Thanks a lots it's much clearer now.
When i say "more replicas" i don't mean the number of node but the number of
copy of an item value.
This was my misunderstanding because in Scalaris the item value is
replicated when node join and leave the DHT.
So this is all about the "operation log" so if a node is in minority but
have more recent committed value this node is in Veto over the other node.
This is where Zookeeper differ from scalaris because Scalaris dont have
So if i understood well , zookeeper have a better consistency model at the
price of not being built on a DHT. I wonder if the two can be mixed to get
the advantage of both.
On 15 March 2010 20:56, Henry Robinson <he...@cloudera.com> wrote:
> Hi Maxime -
> I'm not very familiar with Scalaris, but I can answer for the ZooKeeper
> of things.
> ZooKeeper servers log each operation to a persistent store before they vote
> on the outcome of that operation. So if a vote passes, we know that a
> majority of servers has written that operation to disk. Then, if a node
> fails and restarts, it can read all the committed operations from disk. As
> long as a majority of nodes is still working, at least one of them will
> seen all the committed operations.
> If we didn't do this, the loss of a majority of servers (even if they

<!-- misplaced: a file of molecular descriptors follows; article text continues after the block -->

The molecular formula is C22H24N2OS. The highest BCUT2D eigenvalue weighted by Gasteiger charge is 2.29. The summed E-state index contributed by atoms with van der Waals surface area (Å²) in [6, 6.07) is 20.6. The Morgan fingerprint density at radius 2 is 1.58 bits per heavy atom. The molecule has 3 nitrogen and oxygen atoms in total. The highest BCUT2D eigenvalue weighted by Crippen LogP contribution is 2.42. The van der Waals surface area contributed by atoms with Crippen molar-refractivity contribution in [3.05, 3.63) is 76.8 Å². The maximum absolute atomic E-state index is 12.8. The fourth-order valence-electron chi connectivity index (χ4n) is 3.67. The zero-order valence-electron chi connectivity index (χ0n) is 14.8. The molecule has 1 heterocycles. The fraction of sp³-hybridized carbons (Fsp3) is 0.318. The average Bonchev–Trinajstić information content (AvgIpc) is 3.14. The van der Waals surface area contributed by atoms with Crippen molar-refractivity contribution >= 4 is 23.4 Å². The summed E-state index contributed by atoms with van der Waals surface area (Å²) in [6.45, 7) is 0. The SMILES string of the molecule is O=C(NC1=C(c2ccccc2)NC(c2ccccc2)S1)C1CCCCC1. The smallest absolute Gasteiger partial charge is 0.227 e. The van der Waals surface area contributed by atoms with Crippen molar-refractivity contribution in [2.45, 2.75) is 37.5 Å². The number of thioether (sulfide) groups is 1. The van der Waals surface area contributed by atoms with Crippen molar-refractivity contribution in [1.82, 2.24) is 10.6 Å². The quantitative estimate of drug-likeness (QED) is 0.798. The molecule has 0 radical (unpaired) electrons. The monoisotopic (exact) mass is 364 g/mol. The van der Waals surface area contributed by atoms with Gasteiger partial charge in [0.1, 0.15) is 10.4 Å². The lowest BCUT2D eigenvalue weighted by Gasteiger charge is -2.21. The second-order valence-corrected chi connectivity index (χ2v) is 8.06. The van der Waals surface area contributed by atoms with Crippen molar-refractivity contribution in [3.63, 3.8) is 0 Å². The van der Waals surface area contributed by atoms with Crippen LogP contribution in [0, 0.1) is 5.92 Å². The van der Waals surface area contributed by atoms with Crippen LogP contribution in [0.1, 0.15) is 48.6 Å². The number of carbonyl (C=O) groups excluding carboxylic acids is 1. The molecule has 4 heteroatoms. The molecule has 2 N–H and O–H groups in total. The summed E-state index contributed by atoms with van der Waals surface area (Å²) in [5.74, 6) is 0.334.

> restarted) could mean that updates are lost. But ZooKeeper is meant to be
> durable - once a write is made, it will persist for the lifetime of the
> system if it is not overwritten later. So in order to properly tolerate
> crash failures and not lose any updates, you have to make sure a majority
> servers write to disk.
> There is no possibility of more replicas being in the system than are
> allowed - you start off with a fixed number, and never go above it.
> Hope this helps - let me know if you have any further questions!
> Henry Robinson
> Software Engineer
> On 15 March 2010 16:47, Maxime Caron <maxime.ca...@gmail.com> wrote:
> > Hi everybody,
> > From what i understand Zookeeper consistency model work the same way as
> > does
> > Scalaris.
> > Which is to keep the majority of the replica for an item UP.
> > In Scalaris i
> > f a single failed node does crash and recover, it simply start like a
> > new node and all data is lost.
> > This is the case because it may otherwise get some inconsistencies as
> > another node already took over.
> > For a short timeframe there might be more replicas in the system than
> > allowed, which destroys the proper functioning of our majority based
> > algorithms.
> > So my question is how Zookeeper use the persistent storage during node
> > recovery, how does the
> > majority based algorithms is different so consistency is preserved.
> > Thanks a lots
> > Maxime Caron